- Shoji Morimoto, 38, started his “Do Nothing Rent-a-Man” business in 2018.
- Morimoto, who lives in Tokyo, only takes up to three clients per day and charges them 10,000 yen (approximately $87) – plus travel and meal expenses.
- He currently has more than 230,000 followers on Twitter and has entertained over 3,000 clients.
A Japanese man who began renting himself out to “do nothing” with strangers now has hundreds of thousands of online followers and thousands of former clients.
After hitting ‘rock bottom,’ a 26 y/o is supporting his family and improving parent-child relationships through a card game
- After years of misplaced anger and miscommunication, Joseph Lam rebuilt his relationship with his parents by genuinely talking with them.
- Lam co-founded a card game called Parents are Human to encourage conversation between bilingual children and their parents.
- Decks are 70 cards each divided into 50 questions and 20 actions and are currently available in Simplified Chinese, Traditional Chinese, Vietnamese, Spanish, Korean, Filipino/Tagalog and English-only, with blank backs for players to fill in.
The power of community drives the success of a card game called Parents Are Human, which aims at improving communication and connection between immigrant families.
Joseph Lam, 26, was in his early 20s when he hit “rock bottom.” In 2018, he ended his health tech company and an almost two-year relationship and was forced to move back into his family home where he faced a turbulent relationship with his parents.
Meet Sukone Hong, a 17-year-old CEO from South Korea who runs two businesses and has made over $1 million in sales from his fashion brand this year.
His brand: According to a CNBC Make It profile, Hong, who had a hard time fitting in at his school due to bullying, started his first venture reselling brand name clothes on Naver, a popular search engine in South Korea, on a $150 budget.
Glamnetic founder creates multimillion-dollar lash company for ‘more Asian female representation, empowerment’
The founder behind Glamnetic has opened up about how being bullied, changing her birth name to fit in, and dealing with the lack of Asian representation in the beauty industry led her to create a multimillion-dollar lash company.
Ann McFerran, 28, told Forbes that she “always felt self-conscious about her thin lashes” and often wondered why her eyes didn’t look like the “big blue eyes” of her Barbie dolls.
Kwik Learning CEO Jim Kwik has graced the cover of Entrepreneur magazine for its June 2021 issue, which hit newsstands on May 18.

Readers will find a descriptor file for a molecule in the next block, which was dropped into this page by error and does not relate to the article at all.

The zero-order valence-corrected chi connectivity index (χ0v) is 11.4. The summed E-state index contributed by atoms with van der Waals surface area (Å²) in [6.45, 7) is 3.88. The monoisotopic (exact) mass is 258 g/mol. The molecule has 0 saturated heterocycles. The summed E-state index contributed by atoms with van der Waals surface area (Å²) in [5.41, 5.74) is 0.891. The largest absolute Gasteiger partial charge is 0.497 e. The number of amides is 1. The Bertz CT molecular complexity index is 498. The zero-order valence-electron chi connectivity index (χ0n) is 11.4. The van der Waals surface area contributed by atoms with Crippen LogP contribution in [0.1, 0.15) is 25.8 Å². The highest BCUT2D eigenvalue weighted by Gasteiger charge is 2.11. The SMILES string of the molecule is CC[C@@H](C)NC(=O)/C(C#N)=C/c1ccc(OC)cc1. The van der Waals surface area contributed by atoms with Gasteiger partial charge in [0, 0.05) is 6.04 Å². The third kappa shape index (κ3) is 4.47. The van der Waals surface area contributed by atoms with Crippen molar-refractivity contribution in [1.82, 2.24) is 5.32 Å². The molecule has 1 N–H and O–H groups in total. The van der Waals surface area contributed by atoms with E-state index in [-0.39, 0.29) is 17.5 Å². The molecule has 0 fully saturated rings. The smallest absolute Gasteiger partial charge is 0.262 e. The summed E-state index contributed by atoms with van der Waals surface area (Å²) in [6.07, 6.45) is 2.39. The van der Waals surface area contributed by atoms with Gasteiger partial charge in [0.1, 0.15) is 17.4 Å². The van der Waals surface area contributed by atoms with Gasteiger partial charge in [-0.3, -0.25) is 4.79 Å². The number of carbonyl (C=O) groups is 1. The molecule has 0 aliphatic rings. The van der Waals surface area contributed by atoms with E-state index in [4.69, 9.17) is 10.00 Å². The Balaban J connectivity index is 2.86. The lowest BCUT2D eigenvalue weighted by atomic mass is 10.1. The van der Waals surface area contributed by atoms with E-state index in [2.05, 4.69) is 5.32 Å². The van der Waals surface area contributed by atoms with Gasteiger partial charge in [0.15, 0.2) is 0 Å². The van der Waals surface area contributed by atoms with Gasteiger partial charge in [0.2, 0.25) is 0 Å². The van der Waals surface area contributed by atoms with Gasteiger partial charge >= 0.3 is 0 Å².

Kwik starter: In the cover story, the “brain” coach and mental health advocate recalled how he found inspiration to improve his learning habits despite early challenges.
A Filipino American entrepreneur has accused Pepsi of forcing her company to change its name and plagiarizing their product while claiming to support women-led small businesses.
To add to the insult, Celeste Perez, who co-founded Droplet, said a Pepsi employee bought their drink before the beverage giant launched a similar version right on Asian Pacific American Heritage Month.
Shirley Young, a prominent Chinese American business leader, has died at the age of 85.
Diagnosed with breast cancer, Young passed away at a hospital in Manhattan on Saturday night, according to family members.
Chinese Immigrant Who Came to the U.S. With Just $100 Donates MILLIONS of PPE for Front Line Workers
A McDonald’s store owner in Vacaville, California has reportedly donated millions of personal protective equipment (PPE) to health workers fighting COVID-19 within and beyond the Bay Area.
CC Yin, 83, owns 30 McDonald’s branches in Northern California, more than half of which are located in Solano County.
There are things inherent to the immigrant experience that equips people with the mindset and skillsets necessary to create impactful businesses.
According to Forbes, studies show “that 55%, or 50 of 91, of the country’s $1 billion startup companies had at least one immigrant founder.”
Vietnamese American serial entrepreneur Truong Thanh Thuy, also known as Thuy Muoi, passed away on Jan. 24 in Los Angeles after more than three years of fighting lung cancer. She was 35.
Thuy Muoi, who had contributed to NextShark, was known as Vietnam’s “Queen of Startups.” She founded the Salt Cancer Initiative (SCI), a nonprofit organization that provides information, education and emotional support for cancer patients in the Southeast Asian country.
Most students in secondary school are still figuring out what they want to do in life, but not Nur Iman Safiyah Mohammed Shahree, who is believed to be the youngest entrepreneur in all of Malaysia.
Nur Iman, a Form 2 student at Sekolah Menengah Kebangsaan Subang Bestari school and proud owner of her own “tudung bawal” line called Baluna Bawal, began her journey when she was 11, according to Harian Metro as translated by New Straits Times.
What is it like being an Asian American entrepreneur? Before the age of 30, I started a company, played soccer for my university, met my wife, had two children, sold my company to Snapchat for $54 million, left all my belongings to start a travel show on YouTube and visited over 50 countries with my family.
Being Asian American wasn’t my weakness, it was my super power.